• Expert systems (MYCIN)
    • Ontologies (UMLS)
    • Messaging (HL7)
programme1
Programme
  • What is health informatics ?
  • How is the workshop organised ?
  • What do I have to do ?
outline
Outline
  • 14:00 Intro and complete MCQ
  • 14:15 Maternity data and perinatal databases
  • 14:30 Coding and Messaging
  • 14:45 Internet
  • 15:00 Security
  • 15:15 Panel Discussion and Questions
programme2
Programme
  • What is health informatics ?
  • How is the workshop organised ?
  • What do I have to do ?
    • MCQs: RANZCOG 5 PR&CRM points
    • Play along with your laptop if you have
      • Login:
      • Password:
    • Go Home and think BIG!
the health record
The Health record
  • Records information about people in terms of:
    • Results of tests and clinical examinations
    • Encounters with health professionals
    • Potential diagnoses
    • Plans for treatment and further testing
definition of an electronic health record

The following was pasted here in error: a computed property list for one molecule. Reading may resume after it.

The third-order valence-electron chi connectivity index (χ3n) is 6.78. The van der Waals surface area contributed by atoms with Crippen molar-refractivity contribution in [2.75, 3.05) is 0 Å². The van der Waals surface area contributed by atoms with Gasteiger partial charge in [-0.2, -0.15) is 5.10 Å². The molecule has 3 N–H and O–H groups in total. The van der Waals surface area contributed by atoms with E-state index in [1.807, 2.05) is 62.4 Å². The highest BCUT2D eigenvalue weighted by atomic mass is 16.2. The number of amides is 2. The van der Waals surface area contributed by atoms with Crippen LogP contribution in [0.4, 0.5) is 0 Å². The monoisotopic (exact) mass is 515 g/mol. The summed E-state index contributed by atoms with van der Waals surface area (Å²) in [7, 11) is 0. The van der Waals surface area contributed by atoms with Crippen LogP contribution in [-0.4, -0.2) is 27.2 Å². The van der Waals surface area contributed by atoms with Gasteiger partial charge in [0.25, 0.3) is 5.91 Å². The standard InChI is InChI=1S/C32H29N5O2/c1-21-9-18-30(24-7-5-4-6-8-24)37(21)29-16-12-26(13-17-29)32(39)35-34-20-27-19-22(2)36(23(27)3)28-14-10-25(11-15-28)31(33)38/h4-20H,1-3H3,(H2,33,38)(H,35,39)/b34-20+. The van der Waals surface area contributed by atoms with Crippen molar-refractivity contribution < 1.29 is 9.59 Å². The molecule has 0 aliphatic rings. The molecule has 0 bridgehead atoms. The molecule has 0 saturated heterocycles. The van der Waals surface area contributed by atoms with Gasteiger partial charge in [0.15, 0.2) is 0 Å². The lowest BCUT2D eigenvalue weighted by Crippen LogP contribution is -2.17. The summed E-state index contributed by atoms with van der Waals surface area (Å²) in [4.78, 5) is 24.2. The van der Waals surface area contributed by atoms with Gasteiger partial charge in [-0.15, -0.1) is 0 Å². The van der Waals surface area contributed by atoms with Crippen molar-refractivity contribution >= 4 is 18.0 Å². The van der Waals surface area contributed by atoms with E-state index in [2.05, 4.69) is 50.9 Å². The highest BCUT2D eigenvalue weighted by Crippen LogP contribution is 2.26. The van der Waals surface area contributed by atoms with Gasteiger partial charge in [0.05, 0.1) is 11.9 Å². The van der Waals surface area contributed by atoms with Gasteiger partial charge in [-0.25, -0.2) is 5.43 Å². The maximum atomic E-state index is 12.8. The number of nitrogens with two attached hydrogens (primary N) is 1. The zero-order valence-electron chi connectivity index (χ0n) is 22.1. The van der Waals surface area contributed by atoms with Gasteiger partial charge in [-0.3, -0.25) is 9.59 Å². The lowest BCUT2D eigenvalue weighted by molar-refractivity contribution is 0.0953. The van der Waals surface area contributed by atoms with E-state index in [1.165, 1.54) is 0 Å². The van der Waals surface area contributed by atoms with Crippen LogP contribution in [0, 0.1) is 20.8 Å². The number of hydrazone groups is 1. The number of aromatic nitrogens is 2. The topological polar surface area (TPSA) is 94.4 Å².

Definition of an electronic health record

Pubmed “Computer-based systems for input, storage, display, retrieval, and printing of information contained in a patient\'s medical record. “

Part of a clinical information system relating to individuals

slide18

Imaging (including PACS)

Laboratory results

Administration Systems

Etc.

Other health care providers

Government and provider statistics

Electronic Health Record

Clinical users

slide19

Laboratory

systems

Electronic Health Record

Imaging

(including PACS)

Administration

Systems

Middleware e.g. Web Portal

Clinical users

advantages of electronic
Advantages of electronic
  • Always available
  • Different views
    • Temporal, problem based
  • Audit and decision support
  • Security
problems
Problems
  • Free text vs. coding
  • Legal status
  • Need a computer
  • “fishing expeditions”
  • Maternity unique:
    • New identifier for fetus
    • Multiple pregnancy
    • Subsequent pregnancy
    • Cross link with partner, other children
slide22

Cottagemed

http://www.sysmex.co.nz/default.asp?pageid=9

five uses of clinical data moh
“Five uses of clinical data” (MOH)

Data collected should be available for: